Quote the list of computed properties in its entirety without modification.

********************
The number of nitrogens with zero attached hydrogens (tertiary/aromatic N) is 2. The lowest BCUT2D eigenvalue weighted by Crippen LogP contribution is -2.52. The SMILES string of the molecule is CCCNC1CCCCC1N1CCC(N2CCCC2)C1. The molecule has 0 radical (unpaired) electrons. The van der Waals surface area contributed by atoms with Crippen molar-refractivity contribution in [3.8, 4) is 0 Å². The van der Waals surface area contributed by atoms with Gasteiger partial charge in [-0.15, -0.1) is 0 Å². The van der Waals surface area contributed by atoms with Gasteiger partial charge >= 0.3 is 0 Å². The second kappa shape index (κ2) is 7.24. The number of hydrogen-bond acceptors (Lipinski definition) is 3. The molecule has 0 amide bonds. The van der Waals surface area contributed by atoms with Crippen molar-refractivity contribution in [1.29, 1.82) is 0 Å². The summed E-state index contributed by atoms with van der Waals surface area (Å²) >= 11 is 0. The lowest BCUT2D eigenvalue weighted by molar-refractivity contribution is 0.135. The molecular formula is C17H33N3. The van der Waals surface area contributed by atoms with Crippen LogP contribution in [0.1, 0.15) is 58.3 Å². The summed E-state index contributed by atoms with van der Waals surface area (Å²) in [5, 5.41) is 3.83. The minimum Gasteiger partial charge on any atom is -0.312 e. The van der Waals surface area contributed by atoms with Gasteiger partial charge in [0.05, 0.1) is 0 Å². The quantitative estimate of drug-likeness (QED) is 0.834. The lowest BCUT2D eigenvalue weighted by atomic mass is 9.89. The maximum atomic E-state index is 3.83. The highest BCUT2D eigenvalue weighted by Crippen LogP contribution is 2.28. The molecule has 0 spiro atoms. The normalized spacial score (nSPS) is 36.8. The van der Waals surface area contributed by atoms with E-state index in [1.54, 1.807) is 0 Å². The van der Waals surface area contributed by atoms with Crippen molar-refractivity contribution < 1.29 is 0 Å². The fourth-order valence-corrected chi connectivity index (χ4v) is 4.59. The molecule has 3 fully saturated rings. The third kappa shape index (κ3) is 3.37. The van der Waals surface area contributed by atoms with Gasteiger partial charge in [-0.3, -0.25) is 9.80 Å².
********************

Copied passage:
The number of nitrogens with zero attached hydrogens (tertiary/aromatic N) is 2. The lowest BCUT2D eigenvalue weighted by Crippen LogP contribution is -2.52. The SMILES string of the molecule is CCCNC1CCCCC1N1CCC(N2CCCC2)C1. The molecule has 0 radical (unpaired) electrons. The van der Waals surface area contributed by atoms with Crippen molar-refractivity contribution in [3.8, 4) is 0 Å². The van der Waals surface area contributed by atoms with Gasteiger partial charge in [-0.15, -0.1) is 0 Å². The van der Waals surface area contributed by atoms with Gasteiger partial charge >= 0.3 is 0 Å². The second kappa shape index (κ2) is 7.24. The number of hydrogen-bond acceptors (Lipinski definition) is 3. The molecule has 0 amide bonds. The van der Waals surface area contributed by atoms with Crippen molar-refractivity contribution in [1.29, 1.82) is 0 Å². The summed E-state index contributed by atoms with van der Waals surface area (Å²) >= 11 is 0. The lowest BCUT2D eigenvalue weighted by molar-refractivity contribution is 0.135. The molecular formula is C17H33N3. The van der Waals surface area contributed by atoms with Crippen LogP contribution in [0.1, 0.15) is 58.3 Å². The summed E-state index contributed by atoms with van der Waals surface area (Å²) in [5, 5.41) is 3.83. The minimum Gasteiger partial charge on any atom is -0.312 e. The van der Waals surface area contributed by atoms with Gasteiger partial charge in [0.05, 0.1) is 0 Å². The quantitative estimate of drug-likeness (QED) is 0.834. The lowest BCUT2D eigenvalue weighted by atomic mass is 9.89. The maximum atomic E-state index is 3.83. The highest BCUT2D eigenvalue weighted by Crippen LogP contribution is 2.28. The molecule has 0 spiro atoms. The normalized spacial score (nSPS) is 36.8. The van der Waals surface area contributed by atoms with E-state index in [1.54, 1.807) is 0 Å². The van der Waals surface area contributed by atoms with Crippen molar-refractivity contribution < 1.29 is 0 Å². The fourth-order valence-corrected chi connectivity index (χ4v) is 4.59. The molecule has 3 fully saturated rings. The third kappa shape index (κ3) is 3.37. The van der Waals surface area contributed by atoms with Gasteiger partial charge in [-0.3, -0.25) is 9.80 Å².